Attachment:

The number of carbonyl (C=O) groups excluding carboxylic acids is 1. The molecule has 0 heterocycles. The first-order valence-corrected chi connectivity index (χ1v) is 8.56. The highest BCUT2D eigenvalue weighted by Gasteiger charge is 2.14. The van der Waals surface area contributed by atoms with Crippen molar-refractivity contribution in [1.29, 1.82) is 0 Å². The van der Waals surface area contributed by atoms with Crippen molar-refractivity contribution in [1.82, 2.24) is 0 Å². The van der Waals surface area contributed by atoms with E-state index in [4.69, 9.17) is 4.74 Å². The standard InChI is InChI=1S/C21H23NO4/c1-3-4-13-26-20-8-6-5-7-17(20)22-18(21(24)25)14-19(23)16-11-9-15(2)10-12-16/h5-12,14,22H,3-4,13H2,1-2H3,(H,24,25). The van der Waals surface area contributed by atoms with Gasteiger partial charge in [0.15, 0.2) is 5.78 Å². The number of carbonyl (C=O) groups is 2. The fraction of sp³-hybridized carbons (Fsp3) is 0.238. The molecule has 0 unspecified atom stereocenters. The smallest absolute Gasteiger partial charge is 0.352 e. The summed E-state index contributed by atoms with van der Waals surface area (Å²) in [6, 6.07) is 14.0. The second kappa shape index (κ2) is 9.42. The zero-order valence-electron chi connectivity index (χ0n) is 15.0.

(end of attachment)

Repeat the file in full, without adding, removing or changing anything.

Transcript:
The number of carbonyl (C=O) groups excluding carboxylic acids is 1. The molecule has 0 heterocycles. The first-order valence-corrected chi connectivity index (χ1v) is 8.56. The highest BCUT2D eigenvalue weighted by Gasteiger charge is 2.14. The van der Waals surface area contributed by atoms with Crippen molar-refractivity contribution in [1.29, 1.82) is 0 Å². The van der Waals surface area contributed by atoms with Crippen molar-refractivity contribution in [1.82, 2.24) is 0 Å². The van der Waals surface area contributed by atoms with E-state index in [4.69, 9.17) is 4.74 Å². The standard InChI is InChI=1S/C21H23NO4/c1-3-4-13-26-20-8-6-5-7-17(20)22-18(21(24)25)14-19(23)16-11-9-15(2)10-12-16/h5-12,14,22H,3-4,13H2,1-2H3,(H,24,25). The van der Waals surface area contributed by atoms with Gasteiger partial charge in [0.15, 0.2) is 5.78 Å². The number of carbonyl (C=O) groups is 2. The fraction of sp³-hybridized carbons (Fsp3) is 0.238. The molecule has 0 unspecified atom stereocenters. The smallest absolute Gasteiger partial charge is 0.352 e. The summed E-state index contributed by atoms with van der Waals surface area (Å²) in [6, 6.07) is 14.0. The second kappa shape index (κ2) is 9.42. The zero-order valence-electron chi connectivity index (χ0n) is 15.0.